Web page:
Delivering Value to Customers: More Than Just Hardware
by Michael Hay on Dec 13, 2010
Early in November, Ray Lucchesi from Silverton Consulting posted on his views about pure commodity hardware versus customized hardware within the storage industry. To recap his thesis in a sentence: where there is clear value and it can be solved with a platform including differentiated hardware, users aren’t shy about acquiring the solution, even if they pay a little more.
Now, I know that I’m a little late in responding to Ray’s post, but I have good reasons:
- Most importantly my wife and I just celebrated the birth of my first son Luke.
- I was just promoted both at RSD and HDS.
Reports of My Demise Are Greatly Exaggerated. I would characterize both events as reaching what I thought was the peak of a mountain only to realize it is a plateau and Everest is off in the distance. Those who are familiar with Zen would recognize this as the “gate-less gate.” Needless to say, there is a lifetime’s worth of efforts and works to tackle moving forward.
Anyway, back to the main discussion at hand. Ray’s views, and the comments to his post, mirror the discussions that I had with an EMEA technology reporter (let’s call him Mr. C), and the interchange went something like this.
- Mr. C – “How can Hitachi survive in a world where pure software on commodity hardware was going to rule the storage industry?” (as I sat across the table from him)
- Me staring at Mr. C’s iPad where he was merrily taking notes for the discussion – “Well Mr. C, with the trend in the industry being vertical integration, I think Hitachi can do more than survive but actually thrive. In fact, we are just like the company that is building their own packaging, designing their own batteries, building their own custom SoC, and maintains a curated App Store: Apple. You know the company who makes the product you are presently typing on.”
- Mr. C – “I would really hate to play squash with you.”
When people are faced with an undeniable fact, discussions often cease, as they did with this topic from Mr. C. To me, this opens an obvious question: if deploying value-based differentiated hardware is abundant in many technology segments, why are companies and industry veterans alike predicting its demise?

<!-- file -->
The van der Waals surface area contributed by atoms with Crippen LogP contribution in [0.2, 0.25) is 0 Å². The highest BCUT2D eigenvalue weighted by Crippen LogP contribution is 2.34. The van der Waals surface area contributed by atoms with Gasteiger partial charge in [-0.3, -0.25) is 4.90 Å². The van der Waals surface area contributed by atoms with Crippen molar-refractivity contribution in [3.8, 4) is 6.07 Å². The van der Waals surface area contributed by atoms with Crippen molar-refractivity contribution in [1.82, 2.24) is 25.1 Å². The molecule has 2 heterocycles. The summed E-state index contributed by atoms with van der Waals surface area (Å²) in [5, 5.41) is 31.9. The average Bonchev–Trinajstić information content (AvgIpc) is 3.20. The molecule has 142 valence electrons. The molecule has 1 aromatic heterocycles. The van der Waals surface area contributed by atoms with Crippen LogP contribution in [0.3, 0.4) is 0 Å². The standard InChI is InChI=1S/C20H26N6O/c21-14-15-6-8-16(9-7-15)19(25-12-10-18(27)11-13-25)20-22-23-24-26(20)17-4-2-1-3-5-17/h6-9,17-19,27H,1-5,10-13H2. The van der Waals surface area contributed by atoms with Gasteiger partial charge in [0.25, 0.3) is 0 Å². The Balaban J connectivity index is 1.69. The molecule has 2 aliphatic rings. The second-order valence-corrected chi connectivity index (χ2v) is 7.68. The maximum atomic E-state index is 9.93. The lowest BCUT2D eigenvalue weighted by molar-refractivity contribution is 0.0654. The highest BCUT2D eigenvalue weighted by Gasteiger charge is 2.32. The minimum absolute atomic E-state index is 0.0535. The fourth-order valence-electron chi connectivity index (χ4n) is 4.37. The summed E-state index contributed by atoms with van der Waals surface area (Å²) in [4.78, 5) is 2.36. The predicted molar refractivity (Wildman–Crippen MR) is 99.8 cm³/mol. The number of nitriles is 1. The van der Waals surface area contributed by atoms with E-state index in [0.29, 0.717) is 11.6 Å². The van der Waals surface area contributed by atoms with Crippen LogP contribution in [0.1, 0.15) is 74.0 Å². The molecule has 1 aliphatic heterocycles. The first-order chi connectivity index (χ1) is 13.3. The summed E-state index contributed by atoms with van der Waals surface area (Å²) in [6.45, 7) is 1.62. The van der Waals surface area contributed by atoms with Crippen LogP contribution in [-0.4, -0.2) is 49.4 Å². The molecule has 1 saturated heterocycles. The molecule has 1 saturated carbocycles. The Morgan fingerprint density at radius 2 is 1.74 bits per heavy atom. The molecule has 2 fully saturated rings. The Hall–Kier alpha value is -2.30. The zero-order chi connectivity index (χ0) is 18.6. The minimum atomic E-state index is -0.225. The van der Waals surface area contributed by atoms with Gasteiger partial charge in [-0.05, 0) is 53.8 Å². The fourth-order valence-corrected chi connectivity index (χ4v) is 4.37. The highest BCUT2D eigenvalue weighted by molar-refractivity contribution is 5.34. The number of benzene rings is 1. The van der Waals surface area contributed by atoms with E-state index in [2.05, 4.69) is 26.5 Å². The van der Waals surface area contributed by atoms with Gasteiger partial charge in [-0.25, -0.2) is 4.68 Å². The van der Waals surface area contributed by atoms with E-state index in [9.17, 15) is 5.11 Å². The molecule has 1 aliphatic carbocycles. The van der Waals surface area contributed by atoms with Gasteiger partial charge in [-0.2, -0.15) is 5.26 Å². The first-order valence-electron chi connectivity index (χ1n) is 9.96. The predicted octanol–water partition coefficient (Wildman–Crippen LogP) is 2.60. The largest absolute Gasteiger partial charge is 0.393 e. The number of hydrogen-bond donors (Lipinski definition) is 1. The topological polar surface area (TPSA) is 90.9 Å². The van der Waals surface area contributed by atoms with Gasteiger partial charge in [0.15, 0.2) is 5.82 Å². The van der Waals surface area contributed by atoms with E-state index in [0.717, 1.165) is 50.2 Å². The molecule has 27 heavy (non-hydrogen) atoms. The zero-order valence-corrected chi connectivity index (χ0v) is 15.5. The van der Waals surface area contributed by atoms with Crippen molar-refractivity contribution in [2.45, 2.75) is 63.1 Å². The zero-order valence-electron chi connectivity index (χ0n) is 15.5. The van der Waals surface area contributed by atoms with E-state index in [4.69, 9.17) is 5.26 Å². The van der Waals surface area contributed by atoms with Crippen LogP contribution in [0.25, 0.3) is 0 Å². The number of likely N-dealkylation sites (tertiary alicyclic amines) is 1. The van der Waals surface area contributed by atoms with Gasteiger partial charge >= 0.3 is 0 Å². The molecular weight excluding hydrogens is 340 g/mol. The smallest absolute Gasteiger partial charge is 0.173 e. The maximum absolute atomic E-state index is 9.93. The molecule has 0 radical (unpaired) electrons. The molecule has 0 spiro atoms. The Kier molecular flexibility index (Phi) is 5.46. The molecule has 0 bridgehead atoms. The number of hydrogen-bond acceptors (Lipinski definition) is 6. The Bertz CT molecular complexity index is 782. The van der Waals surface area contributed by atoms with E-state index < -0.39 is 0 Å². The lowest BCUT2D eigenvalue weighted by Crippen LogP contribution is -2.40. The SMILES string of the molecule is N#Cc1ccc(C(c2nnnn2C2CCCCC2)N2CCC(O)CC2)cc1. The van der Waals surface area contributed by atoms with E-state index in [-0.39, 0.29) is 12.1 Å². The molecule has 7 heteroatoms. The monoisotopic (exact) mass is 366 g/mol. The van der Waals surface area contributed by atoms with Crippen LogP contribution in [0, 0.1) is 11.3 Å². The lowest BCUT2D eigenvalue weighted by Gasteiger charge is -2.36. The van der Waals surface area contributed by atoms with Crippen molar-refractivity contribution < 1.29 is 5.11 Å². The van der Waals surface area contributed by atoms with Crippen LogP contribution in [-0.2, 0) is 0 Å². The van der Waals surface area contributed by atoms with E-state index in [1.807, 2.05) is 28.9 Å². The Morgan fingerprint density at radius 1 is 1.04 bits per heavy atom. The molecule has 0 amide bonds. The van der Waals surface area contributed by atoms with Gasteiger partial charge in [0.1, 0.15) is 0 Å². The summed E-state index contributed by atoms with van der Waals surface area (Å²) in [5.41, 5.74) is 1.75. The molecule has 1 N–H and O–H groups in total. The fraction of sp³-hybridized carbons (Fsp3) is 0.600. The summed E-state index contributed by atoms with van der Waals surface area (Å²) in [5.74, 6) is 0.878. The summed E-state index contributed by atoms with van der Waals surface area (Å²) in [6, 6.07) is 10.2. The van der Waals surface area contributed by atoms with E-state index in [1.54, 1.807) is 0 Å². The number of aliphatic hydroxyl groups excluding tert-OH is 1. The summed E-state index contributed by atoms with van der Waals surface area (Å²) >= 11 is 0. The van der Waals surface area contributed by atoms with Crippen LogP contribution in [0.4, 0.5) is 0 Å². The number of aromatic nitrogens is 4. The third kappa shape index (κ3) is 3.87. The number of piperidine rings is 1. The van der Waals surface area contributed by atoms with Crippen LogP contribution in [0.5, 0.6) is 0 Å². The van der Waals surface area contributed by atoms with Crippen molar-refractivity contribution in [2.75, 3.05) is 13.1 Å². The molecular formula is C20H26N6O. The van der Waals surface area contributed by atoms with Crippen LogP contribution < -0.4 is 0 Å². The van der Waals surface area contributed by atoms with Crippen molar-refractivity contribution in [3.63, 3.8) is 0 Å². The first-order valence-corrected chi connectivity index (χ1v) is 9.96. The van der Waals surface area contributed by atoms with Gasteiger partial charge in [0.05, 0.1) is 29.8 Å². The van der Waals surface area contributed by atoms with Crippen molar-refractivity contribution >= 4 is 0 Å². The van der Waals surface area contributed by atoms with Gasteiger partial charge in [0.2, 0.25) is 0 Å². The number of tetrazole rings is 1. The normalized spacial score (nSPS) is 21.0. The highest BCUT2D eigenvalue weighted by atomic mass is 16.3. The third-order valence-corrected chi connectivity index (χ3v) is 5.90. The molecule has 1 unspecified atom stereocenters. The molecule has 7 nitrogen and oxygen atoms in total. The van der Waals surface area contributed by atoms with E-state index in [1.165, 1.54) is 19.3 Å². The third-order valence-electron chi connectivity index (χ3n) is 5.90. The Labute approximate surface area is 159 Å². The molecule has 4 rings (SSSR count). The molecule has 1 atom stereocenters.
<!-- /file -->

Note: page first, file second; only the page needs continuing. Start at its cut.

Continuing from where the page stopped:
I would cast this as very polarizing logic coming from the vocal minority pumping up their software-only approach, because it is nearly all that they have. At Hitachi and many of the partners we work with, there are a lot of tools in our “bag of tricks.” As necessary, we can design and employ custom chassis, processors, controllers, microcode, and software. These are, of course, complemented with commodity components such as Intel processors, allowing us to make our bets on value. Basically, we can and do find the best possible tool for the job at hand making use of our culture and skills to provide our customers with realizable value.
Ray’s other major point that I want to talk about is speed. He is correct, usage of FPGAs and CPLDs in conjunction with general purpose CPUs and ASICs can yield offerings that come to market with brutal efficiency and speed. For example, today Hitachi sells HDT while competitors are fast left with a virtual product — the pun is intended. This is not the only occurrence, as a colleague of mine laments that a pure software play he championed when compared to a blended custom hardware and software offering had lower feature delivery velocity.
So in conclusion, a company who has a variety of skills and capabilities need not fall prey to a polarizing argument as a guide when delivering value to customers, and Hitachi is such a company.
**photo courtesy of Creative Commons